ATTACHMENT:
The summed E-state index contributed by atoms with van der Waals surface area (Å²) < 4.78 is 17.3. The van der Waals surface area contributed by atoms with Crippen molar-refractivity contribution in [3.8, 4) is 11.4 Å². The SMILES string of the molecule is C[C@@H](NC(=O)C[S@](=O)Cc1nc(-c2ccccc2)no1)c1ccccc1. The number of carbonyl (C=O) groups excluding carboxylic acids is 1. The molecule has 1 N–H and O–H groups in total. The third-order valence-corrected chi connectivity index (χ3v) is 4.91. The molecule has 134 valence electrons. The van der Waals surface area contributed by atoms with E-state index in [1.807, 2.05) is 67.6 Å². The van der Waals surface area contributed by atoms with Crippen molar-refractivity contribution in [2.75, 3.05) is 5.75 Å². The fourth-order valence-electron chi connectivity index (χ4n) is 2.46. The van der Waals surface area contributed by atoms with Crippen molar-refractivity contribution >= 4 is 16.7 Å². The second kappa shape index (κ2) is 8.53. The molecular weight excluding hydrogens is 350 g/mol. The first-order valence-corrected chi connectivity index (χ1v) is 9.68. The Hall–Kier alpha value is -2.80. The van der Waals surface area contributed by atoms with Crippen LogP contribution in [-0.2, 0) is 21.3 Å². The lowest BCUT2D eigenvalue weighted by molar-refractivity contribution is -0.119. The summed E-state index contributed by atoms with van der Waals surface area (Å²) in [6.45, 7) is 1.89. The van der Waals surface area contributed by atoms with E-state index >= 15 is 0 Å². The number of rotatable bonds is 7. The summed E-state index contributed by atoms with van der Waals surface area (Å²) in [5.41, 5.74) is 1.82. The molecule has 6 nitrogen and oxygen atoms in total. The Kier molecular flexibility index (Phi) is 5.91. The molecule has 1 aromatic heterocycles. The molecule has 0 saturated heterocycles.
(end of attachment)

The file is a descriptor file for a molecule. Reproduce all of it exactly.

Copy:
The summed E-state index contributed by atoms with van der Waals surface area (Å²) < 4.78 is 17.3. The van der Waals surface area contributed by atoms with Crippen molar-refractivity contribution in [3.8, 4) is 11.4 Å². The SMILES string of the molecule is C[C@@H](NC(=O)C[S@](=O)Cc1nc(-c2ccccc2)no1)c1ccccc1. The number of carbonyl (C=O) groups excluding carboxylic acids is 1. The molecule has 1 N–H and O–H groups in total. The third-order valence-corrected chi connectivity index (χ3v) is 4.91. The molecule has 134 valence electrons. The van der Waals surface area contributed by atoms with E-state index in [1.807, 2.05) is 67.6 Å². The van der Waals surface area contributed by atoms with Crippen molar-refractivity contribution in [2.75, 3.05) is 5.75 Å². The fourth-order valence-electron chi connectivity index (χ4n) is 2.46. The van der Waals surface area contributed by atoms with Crippen molar-refractivity contribution >= 4 is 16.7 Å². The second kappa shape index (κ2) is 8.53. The molecular weight excluding hydrogens is 350 g/mol. The first-order valence-corrected chi connectivity index (χ1v) is 9.68. The Hall–Kier alpha value is -2.80. The van der Waals surface area contributed by atoms with Crippen LogP contribution in [-0.2, 0) is 21.3 Å². The lowest BCUT2D eigenvalue weighted by molar-refractivity contribution is -0.119. The summed E-state index contributed by atoms with van der Waals surface area (Å²) in [6.45, 7) is 1.89. The van der Waals surface area contributed by atoms with E-state index >= 15 is 0 Å². The number of rotatable bonds is 7. The summed E-state index contributed by atoms with van der Waals surface area (Å²) in [5.41, 5.74) is 1.82. The molecule has 6 nitrogen and oxygen atoms in total. The Kier molecular flexibility index (Phi) is 5.91. The molecule has 1 aromatic heterocycles. The molecule has 0 saturated heterocycles.